Enriqueta Rylands (1843-1908) was a devout Christian, a member of the Nonconformist denomination known as Congregationalists (now part of the United Reformed Church). She set out to build a comprehensive library for Nonconformist and local communities, initially collecting modern reference works. But in January 1891, prompted by a suggestion from the Baptist minister Samuel Gosnell Green, she started to buy special books. Enriqueta began with early bibles printed in English, then expanded her vision to include a range of rare books and manuscripts.
The collections were centred on the study of the Bible and Theology, subjects which dominate the library’s statues and stained glass. But the collections were always broader, encompassing the humanities, arts and life sciences. In 1892, the Spencer library at Althorp Hall in Northamptonshire was put up for sale. Assembled by George John, 2nd Earl Spencer (1758-1834), this was one of the most important private libraries in the world. It contained rare bibles that Enriqueta couldn’t find on the open market. She bought the lot for the astounding sum of £210,000 (over £17 million today) and the Rylands collection became world famous.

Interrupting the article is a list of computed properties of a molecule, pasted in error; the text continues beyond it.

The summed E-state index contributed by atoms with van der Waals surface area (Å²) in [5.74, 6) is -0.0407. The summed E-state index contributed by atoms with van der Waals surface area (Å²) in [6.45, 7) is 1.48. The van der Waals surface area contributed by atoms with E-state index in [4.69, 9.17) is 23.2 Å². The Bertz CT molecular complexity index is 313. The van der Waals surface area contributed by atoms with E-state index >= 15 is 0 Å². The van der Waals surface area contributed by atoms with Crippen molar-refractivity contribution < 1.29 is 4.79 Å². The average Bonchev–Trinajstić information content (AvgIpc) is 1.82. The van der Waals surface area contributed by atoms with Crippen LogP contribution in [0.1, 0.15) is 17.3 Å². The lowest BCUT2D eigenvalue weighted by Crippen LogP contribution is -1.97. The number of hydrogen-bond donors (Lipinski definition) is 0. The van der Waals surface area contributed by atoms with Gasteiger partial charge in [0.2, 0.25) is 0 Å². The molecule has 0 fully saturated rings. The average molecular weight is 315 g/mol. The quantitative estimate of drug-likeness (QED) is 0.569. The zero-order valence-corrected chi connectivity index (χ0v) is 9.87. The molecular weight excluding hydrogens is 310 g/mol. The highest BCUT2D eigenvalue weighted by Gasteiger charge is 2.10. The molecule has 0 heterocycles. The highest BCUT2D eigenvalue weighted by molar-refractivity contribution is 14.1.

When the library opened in 1900, it had a small collection of manuscripts, including a few treasures from early purchases and the Spencer Collection. An opportunity to dramatically extend the manuscript holdings came in 1901 when another remarkable library came on the market. The Bibliotheca Lindesiana had been assembled in the second half of the 19th century by the 25th and 26th Earls of Crawford of Haigh Hall near Wigan. Enriqueta bought the entire manuscript collection for £155,000 (about £12 million today). The collection contained some extremely fine Hebrew manuscripts (including the Sephardi Rylands Haggadah).
The following three manuscripts are typical of the Hebrew manuscripts that Enriqueta collected: